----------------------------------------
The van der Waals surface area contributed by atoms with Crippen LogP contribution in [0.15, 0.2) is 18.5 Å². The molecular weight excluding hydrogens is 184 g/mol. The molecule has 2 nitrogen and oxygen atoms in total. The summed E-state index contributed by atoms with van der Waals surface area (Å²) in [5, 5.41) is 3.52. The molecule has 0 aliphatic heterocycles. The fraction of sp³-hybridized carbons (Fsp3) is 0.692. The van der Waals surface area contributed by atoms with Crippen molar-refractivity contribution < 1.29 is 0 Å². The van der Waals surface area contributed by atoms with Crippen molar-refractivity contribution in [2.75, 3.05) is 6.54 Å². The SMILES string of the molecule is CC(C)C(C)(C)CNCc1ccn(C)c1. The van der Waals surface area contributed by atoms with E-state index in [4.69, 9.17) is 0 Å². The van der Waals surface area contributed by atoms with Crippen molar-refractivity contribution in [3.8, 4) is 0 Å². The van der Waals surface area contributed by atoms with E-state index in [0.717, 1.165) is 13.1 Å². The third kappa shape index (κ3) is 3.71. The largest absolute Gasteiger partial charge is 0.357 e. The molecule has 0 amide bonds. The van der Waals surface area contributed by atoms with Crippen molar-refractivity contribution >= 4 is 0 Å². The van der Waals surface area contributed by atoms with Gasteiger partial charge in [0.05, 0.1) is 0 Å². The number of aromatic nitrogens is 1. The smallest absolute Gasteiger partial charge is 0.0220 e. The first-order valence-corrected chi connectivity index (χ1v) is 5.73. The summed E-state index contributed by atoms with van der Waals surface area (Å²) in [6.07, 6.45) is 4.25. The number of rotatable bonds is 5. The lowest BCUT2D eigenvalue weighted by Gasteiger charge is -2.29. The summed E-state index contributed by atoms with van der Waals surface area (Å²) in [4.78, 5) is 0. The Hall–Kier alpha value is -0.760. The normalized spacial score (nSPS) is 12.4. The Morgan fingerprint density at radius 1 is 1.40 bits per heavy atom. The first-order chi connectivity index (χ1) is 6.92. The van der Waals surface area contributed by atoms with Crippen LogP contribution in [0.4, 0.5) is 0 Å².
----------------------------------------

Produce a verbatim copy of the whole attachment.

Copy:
The van der Waals surface area contributed by atoms with Crippen LogP contribution in [0.15, 0.2) is 18.5 Å². The molecular weight excluding hydrogens is 184 g/mol. The molecule has 2 nitrogen and oxygen atoms in total. The summed E-state index contributed by atoms with van der Waals surface area (Å²) in [5, 5.41) is 3.52. The molecule has 0 aliphatic heterocycles. The fraction of sp³-hybridized carbons (Fsp3) is 0.692. The van der Waals surface area contributed by atoms with Crippen molar-refractivity contribution < 1.29 is 0 Å². The van der Waals surface area contributed by atoms with Crippen molar-refractivity contribution in [2.75, 3.05) is 6.54 Å². The SMILES string of the molecule is CC(C)C(C)(C)CNCc1ccn(C)c1. The van der Waals surface area contributed by atoms with E-state index in [4.69, 9.17) is 0 Å². The van der Waals surface area contributed by atoms with Crippen molar-refractivity contribution in [3.8, 4) is 0 Å². The van der Waals surface area contributed by atoms with E-state index in [0.717, 1.165) is 13.1 Å². The third kappa shape index (κ3) is 3.71. The largest absolute Gasteiger partial charge is 0.357 e. The molecule has 0 amide bonds. The van der Waals surface area contributed by atoms with Crippen molar-refractivity contribution >= 4 is 0 Å². The van der Waals surface area contributed by atoms with Gasteiger partial charge in [0.05, 0.1) is 0 Å². The number of aromatic nitrogens is 1. The smallest absolute Gasteiger partial charge is 0.0220 e. The first-order valence-corrected chi connectivity index (χ1v) is 5.73. The summed E-state index contributed by atoms with van der Waals surface area (Å²) in [6.07, 6.45) is 4.25. The number of rotatable bonds is 5. The lowest BCUT2D eigenvalue weighted by Gasteiger charge is -2.29. The summed E-state index contributed by atoms with van der Waals surface area (Å²) in [4.78, 5) is 0. The Hall–Kier alpha value is -0.760. The normalized spacial score (nSPS) is 12.4. The Morgan fingerprint density at radius 1 is 1.40 bits per heavy atom. The first-order chi connectivity index (χ1) is 6.92. The van der Waals surface area contributed by atoms with Crippen LogP contribution in [0.4, 0.5) is 0 Å².